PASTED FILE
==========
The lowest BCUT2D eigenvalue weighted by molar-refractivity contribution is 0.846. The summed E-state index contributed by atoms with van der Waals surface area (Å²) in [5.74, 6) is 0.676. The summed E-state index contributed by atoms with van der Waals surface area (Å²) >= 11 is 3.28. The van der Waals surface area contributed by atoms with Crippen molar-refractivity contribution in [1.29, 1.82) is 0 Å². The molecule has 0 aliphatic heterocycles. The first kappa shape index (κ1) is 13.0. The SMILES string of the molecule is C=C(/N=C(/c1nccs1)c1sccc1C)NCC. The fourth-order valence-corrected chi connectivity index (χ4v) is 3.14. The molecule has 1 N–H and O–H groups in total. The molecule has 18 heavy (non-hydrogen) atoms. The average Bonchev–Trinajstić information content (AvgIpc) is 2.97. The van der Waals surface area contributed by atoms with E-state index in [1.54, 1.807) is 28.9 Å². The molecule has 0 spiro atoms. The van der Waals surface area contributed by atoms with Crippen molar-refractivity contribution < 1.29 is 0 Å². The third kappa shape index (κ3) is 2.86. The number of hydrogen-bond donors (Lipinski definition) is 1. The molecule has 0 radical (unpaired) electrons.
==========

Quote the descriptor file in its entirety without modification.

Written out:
The lowest BCUT2D eigenvalue weighted by molar-refractivity contribution is 0.846. The summed E-state index contributed by atoms with van der Waals surface area (Å²) in [5.74, 6) is 0.676. The summed E-state index contributed by atoms with van der Waals surface area (Å²) >= 11 is 3.28. The van der Waals surface area contributed by atoms with Crippen molar-refractivity contribution in [1.29, 1.82) is 0 Å². The molecule has 0 aliphatic heterocycles. The first kappa shape index (κ1) is 13.0. The SMILES string of the molecule is C=C(/N=C(/c1nccs1)c1sccc1C)NCC. The fourth-order valence-corrected chi connectivity index (χ4v) is 3.14. The molecule has 1 N–H and O–H groups in total. The molecule has 18 heavy (non-hydrogen) atoms. The average Bonchev–Trinajstić information content (AvgIpc) is 2.97. The van der Waals surface area contributed by atoms with E-state index in [1.54, 1.807) is 28.9 Å². The molecule has 0 spiro atoms. The van der Waals surface area contributed by atoms with Crippen molar-refractivity contribution < 1.29 is 0 Å². The third kappa shape index (κ3) is 2.86. The number of hydrogen-bond donors (Lipinski definition) is 1. The molecule has 0 radical (unpaired) electrons.